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Wednesday, February 20, 2013

Congressional Redistricting and the Voting Rights Act: A Legal Overview

L. Paige Whitaker
Legislative Attorney

The Constitution requires a count of the U.S. population every 10 years. Based on the census, the number of seats in the House of Representatives is reapportioned among the states. Thus, at least every 10 years, in response to changes in the number of Representatives apportioned to it or to shifts in its population, each state is required to draw new boundaries for its congressional districts. Although each state has its own process for redistricting, congressional districts must conform to a number of constitutional and federal statutory standards, including the Voting Rights Act (VRA) of 1965, as amended.

The VRA was enacted under Congress’s authority to enforce the 15
th Amendment, which provides that the right of citizens to vote shall not be denied or abridged on account of race, color, or previous servitude. In particular, Section 2 of the VRA prohibits the use of any voting qualification or practice—including the drawing of congressional redistricting plans—that results in the denial or abridgement of the right to vote based on race, color, or membership in a language minority. The statute further provides that a violation is established if, based on the totality of circumstances, it is shown that political processes are not equally open to members of a racial or language minority group in that its members have less opportunity than other members of the electorate to participate and to elect representatives of choice. In decisions including Thornburg v. Gingles and Bartlett v. Strickland, the Supreme Court further interpreted the requirements of Section 2.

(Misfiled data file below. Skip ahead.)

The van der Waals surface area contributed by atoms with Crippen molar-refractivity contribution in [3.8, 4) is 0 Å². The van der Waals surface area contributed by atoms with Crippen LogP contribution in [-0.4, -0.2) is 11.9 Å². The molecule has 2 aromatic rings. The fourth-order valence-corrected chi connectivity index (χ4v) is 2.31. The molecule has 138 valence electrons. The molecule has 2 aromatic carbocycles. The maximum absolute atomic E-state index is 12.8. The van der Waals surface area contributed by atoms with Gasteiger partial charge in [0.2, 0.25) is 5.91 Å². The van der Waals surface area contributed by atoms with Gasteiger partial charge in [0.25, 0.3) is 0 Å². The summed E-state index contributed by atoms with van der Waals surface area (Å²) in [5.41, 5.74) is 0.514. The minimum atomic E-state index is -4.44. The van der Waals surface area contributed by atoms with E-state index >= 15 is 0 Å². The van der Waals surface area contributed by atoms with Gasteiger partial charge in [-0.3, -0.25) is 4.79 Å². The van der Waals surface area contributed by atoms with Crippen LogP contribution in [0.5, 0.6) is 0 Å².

Section 5 of the VRA requires certain covered jurisdictions—based on a formula set forth in Section 4(b)—to “preclear” their congressional redistricting plans with either the Department of Justice or the U.S. District Court for the District of Columbia before implementation. In order to be granted preclearance, the covered jurisdiction has the burden of proving that the proposed voting change neither has the purpose, nor will it have the effect, of denying or abridging the right to vote on account of race or color, or membership in a language minority group. On February 27, 2013, the U.S. Supreme Court will hear a case challenging the constitutionality of the VRA’s preclearance requirement. In Shelby County, Alabama v. Holder, the Court will consider whether Congress’s decision in 2006 to reauthorize Section 5 of the VRA under the preexisting coverage formula contained in Section 4(b) exceeded its authority under the 14
th and 15th Amendments, thereby violating the 10th Amendment and Article IV of the U.S. Constitution. The Court will likely issue its decision by the end of June.

In the 113
th Congress, legislation has been introduced that would establish certain standards and requirements for congressional redistricting, including identical bills H.R. 223 and H.R. 278, the “John Tanner Fairness and Independence in Redistricting Act,” and H.R. 337, the “Redistricting Transparency Act of 2013.”

Date of Report: January 31, 2013
Number of Pages: 14
Order Number: R42482
Price: $29.95

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